The new approach was outlined to a certain extent by the Italian government last weekend. It announced that Italy would only be prepared to approve the EU’s climate package at the next EU summit in December under a certain pre-condition, i.e. that the plan remains provisional and amendable until the real costs to all sectors of the European economy and all member states are analyzed by the end of 2009.

The new agreement to implement a comprehensive cost-effectiveness study provides EU member states, at long last, with a golden opportunity to reassess the economics of climate change from a more balanced and less alarmist perspective. This could also include a critical re-evaluation of the controversial Stern Report on which much of the EU’s redundant climate policy has depended. Governments would be well advised to delegate the responsibility of cost analysis to their top experts in treasury and economic departments rather than keeping it in the hands of notoriously biased staff employed by environmental ministries.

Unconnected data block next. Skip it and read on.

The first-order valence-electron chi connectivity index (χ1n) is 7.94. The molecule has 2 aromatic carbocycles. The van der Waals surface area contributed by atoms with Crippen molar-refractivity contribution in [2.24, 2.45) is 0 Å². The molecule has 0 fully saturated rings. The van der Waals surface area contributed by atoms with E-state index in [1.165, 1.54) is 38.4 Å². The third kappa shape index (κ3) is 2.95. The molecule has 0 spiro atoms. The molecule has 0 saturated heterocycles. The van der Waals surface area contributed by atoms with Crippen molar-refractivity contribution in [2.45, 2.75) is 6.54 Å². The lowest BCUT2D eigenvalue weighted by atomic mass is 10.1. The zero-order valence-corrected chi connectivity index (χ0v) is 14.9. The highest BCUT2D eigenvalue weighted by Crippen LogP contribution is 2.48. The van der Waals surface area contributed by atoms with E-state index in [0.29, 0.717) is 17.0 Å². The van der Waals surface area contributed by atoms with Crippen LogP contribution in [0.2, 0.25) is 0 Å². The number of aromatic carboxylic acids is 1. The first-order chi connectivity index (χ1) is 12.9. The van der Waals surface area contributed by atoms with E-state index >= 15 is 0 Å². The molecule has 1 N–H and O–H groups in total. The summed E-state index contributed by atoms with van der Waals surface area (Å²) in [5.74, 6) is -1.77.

Italy’s proviso suggests that the EU climate pact cannot be finalized before a cost-effectiveness study is conducted and published by the end of 2009. In effect, this year-long delay once again will tie in the EU’s decision making process with that of the UN. The meeting of the European Council in December of 2009 will coincide with the crucial UN climate conference in Copenhagen.

Whether intended or not, this timing offers the EU the opportunity to make its future climate policy conditional on the moves by the world’s other regional powers. By linking its decision to that of the rest of the world, Europe would begin to act as a mature competitor on the stage of international power diplomacy.
It would appear that the EU, at long last, is on the brink of breaking away from its unilateral and self-destroying climate policy.
And yet the Australian government is intent on introducing an economy-wrecking emissions trading scheme in spite of the fact that temperatures have decreased this century and the science supporting the AGW argument is falling apart.

One day we will all live in a better world; one in which the left does not hold such sway over public opinion and policy, one in which the content of people's character means more than whichever victim group they self-identify with, one in which pompous tin pot leaders such as Ahmadinejad, Castro, Chavez and Mugabe can be isolated from the international community, and one in which the real problems facing tens of millions on people can be addressed with effective solutions.

(Nothing Follows)